As we kick off my 10th year of covering the Chicago Fire for Hot Time in Old Town, I am reminded of my very first. The Fire had just come off a very disappointing 2011 season. The collapse of the Blanco era was finally over, and we were unknowingly settling in for close to a decade of futility. I’ve only covered 2 winning seasons here, and only 2017 gave me the kind of Joy where doing this has never felt like a job.
But I have a good feeling about this year. The Fire finally have a big name number 10 again in Xherdan Shaqiri, who has the skill and experience to lead a young energetic squad to glory not seen on the lakefront since the Bush administration. The early signs on Jhon Durán are that he was worth snapping up a year before he could legally join the squad. And Rafael Czichos looks to be the calming presence that the team desperately needs.
I cannot wait for kickoff.
Chicago Fire all-time MLS record vs Inter Miami: 1W-0D-1L, 3 GF / 3 GA, 3 pts out of 6
Chicago Fire home/away MLS record vs Inter Miami: 0W-0D-1L, 2 GF / 3 GA, 0 pts out of 3
Inter Miami comes into the season with an overhauled roster and a dream. Their highest-profile arrival is American right back DeAndre Yedlin, who’s looking to get back into the national team picture after being usurped by Sergiño Dest. Meanwhile, Gonzalo Higuain is without his older brother Federico, who retired and is an assistant for Miami’s MLS Next project. Expect them to attack quickly and spread the field down the flanks, while looking to cross the ball into the box to their dangermen.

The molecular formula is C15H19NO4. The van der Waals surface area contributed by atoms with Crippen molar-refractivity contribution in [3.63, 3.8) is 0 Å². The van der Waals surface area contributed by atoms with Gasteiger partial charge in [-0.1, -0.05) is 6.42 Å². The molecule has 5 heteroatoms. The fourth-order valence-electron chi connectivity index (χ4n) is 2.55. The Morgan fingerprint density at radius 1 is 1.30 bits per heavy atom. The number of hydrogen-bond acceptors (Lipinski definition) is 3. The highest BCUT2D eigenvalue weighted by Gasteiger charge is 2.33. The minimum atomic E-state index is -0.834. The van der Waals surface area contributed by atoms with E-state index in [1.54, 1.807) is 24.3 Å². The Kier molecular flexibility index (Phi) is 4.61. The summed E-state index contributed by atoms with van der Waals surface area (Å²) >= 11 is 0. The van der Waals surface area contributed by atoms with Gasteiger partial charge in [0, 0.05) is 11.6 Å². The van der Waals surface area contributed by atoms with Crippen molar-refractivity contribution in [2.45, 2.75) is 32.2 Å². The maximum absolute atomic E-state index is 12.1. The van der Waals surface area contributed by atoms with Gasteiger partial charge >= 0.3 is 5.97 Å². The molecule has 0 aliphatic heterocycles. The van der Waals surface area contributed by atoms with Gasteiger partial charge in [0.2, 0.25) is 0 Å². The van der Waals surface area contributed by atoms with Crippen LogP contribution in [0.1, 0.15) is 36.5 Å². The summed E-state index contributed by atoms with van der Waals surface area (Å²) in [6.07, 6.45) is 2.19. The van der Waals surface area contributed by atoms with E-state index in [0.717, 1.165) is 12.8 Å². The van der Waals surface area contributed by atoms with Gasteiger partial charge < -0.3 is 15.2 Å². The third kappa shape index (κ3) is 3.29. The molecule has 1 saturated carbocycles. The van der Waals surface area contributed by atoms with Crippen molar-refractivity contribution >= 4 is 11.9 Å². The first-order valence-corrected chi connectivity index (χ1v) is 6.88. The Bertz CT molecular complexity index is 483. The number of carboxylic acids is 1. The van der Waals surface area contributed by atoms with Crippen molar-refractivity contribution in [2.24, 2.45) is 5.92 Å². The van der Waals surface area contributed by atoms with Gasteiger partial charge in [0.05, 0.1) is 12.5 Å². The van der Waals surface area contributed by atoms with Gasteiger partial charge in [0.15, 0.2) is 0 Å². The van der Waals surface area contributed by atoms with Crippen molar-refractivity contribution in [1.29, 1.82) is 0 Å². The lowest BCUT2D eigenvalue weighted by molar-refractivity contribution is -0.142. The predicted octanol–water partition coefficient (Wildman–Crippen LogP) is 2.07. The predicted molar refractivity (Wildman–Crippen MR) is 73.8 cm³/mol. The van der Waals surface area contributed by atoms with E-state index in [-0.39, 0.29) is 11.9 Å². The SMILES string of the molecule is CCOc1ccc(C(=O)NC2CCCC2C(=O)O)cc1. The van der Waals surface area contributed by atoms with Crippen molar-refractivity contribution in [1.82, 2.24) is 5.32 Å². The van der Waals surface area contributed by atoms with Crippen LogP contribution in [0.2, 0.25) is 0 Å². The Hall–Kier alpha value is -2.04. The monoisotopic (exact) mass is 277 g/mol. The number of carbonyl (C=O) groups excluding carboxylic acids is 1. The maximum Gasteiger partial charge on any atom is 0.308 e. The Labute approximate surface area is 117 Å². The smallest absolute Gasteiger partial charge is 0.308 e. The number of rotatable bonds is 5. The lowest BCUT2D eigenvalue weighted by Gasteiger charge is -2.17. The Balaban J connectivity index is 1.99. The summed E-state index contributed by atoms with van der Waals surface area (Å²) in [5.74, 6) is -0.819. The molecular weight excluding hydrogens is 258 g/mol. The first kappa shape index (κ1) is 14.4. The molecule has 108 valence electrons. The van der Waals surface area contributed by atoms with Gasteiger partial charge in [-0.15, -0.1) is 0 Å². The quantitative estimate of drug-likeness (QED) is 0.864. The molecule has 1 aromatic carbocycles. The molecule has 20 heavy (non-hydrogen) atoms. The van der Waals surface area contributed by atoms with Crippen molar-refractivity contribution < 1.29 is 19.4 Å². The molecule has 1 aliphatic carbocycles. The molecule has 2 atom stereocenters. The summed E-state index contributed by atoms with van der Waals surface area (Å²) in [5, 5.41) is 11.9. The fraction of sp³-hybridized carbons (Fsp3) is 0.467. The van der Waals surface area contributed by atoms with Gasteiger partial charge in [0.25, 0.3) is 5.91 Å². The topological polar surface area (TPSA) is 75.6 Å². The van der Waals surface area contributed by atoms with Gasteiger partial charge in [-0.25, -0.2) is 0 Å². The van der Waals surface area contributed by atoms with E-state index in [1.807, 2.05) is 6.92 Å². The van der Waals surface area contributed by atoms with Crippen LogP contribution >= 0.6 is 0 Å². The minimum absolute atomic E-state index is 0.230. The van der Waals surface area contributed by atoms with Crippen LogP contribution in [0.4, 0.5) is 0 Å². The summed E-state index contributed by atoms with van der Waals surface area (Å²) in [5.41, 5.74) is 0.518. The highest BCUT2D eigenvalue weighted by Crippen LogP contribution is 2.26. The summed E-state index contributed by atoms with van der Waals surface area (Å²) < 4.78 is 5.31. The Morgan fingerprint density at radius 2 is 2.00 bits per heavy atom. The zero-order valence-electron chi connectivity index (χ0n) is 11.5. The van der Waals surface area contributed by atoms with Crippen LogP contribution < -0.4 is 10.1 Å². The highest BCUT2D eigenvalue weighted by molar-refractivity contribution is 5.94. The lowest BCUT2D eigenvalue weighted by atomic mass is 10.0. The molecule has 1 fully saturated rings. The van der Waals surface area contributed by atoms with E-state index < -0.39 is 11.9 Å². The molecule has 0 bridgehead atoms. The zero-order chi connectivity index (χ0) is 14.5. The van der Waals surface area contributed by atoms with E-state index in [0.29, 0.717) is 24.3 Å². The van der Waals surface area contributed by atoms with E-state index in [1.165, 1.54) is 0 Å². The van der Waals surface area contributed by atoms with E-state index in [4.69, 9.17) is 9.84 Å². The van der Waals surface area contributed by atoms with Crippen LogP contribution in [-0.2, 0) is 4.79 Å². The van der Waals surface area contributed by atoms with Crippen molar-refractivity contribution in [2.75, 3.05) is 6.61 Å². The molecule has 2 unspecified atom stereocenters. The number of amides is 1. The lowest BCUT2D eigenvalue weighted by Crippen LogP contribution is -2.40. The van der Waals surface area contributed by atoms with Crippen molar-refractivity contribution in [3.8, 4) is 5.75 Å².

In conclusion, Miami have questions up front and have attempted to solidify their less than stellar defense with a lot of international experience. Sound familiar?
This is the safest possible lineup I could think to make. While I would like to think Hendrickson would start Durán over Offor on the left, on opening day, I think he’s going to lean on guys with MLS experience, and I think Offor is better than Ivanov at this point.
As for the 6, Fede’s lack of playing time in preseason worries me a bit, and while there is a drop-off between he and Mauricio Pineda, it’s not so big where I’d risk a major injury to one of your most important pieces in the first game of the season. I expect Navarro to still be in the 18, and we’ll probably see him at some point in the second half if he isn’t 90 minutes fit. If he is fit though, expect him to start.
Keys To The Match
Pressure High: One of the big things that Ezra has emphasized over the preseason is being more aggressive on defense. Under Wicky, the Fire were a decent pressing team, but oftentimes, it was chaotic and disjointed. If they want to not just beat Miami, but be something in MLS, they need to start pressing high as a unit. It can't just be one person pushing forward, it has to be everyone. Force Miami’s back line into making hurried passes, create turnovers, and score on the break. If the Fire do that early enough, they can cruise to a win
Finish Chances: Robert Beric’s failures were many. He often misread the game state, ending up in the wrong areas at the wrong times. However, his biggest sin was his inability to put away scoring chances. Over the winter the Fire brought in Kasper Przybylko from Philadelphia to try and fix this. And if he doesn’t do the job, Jhon Durán and a handful of Fire Academy kids are ready to take his job. Regardless of who’s doing the goal-scoring, someone has to do it if the Fire wants to win.
How To Watch
Television: WGN TV
Streaming: CFFC Live (in market)/ ESPN+ (where not blacked out)
I think the Fire have a good shot to get at least 3 points in their first game. In fact, I’d expect nothing less. 1-0 to the Men in Red.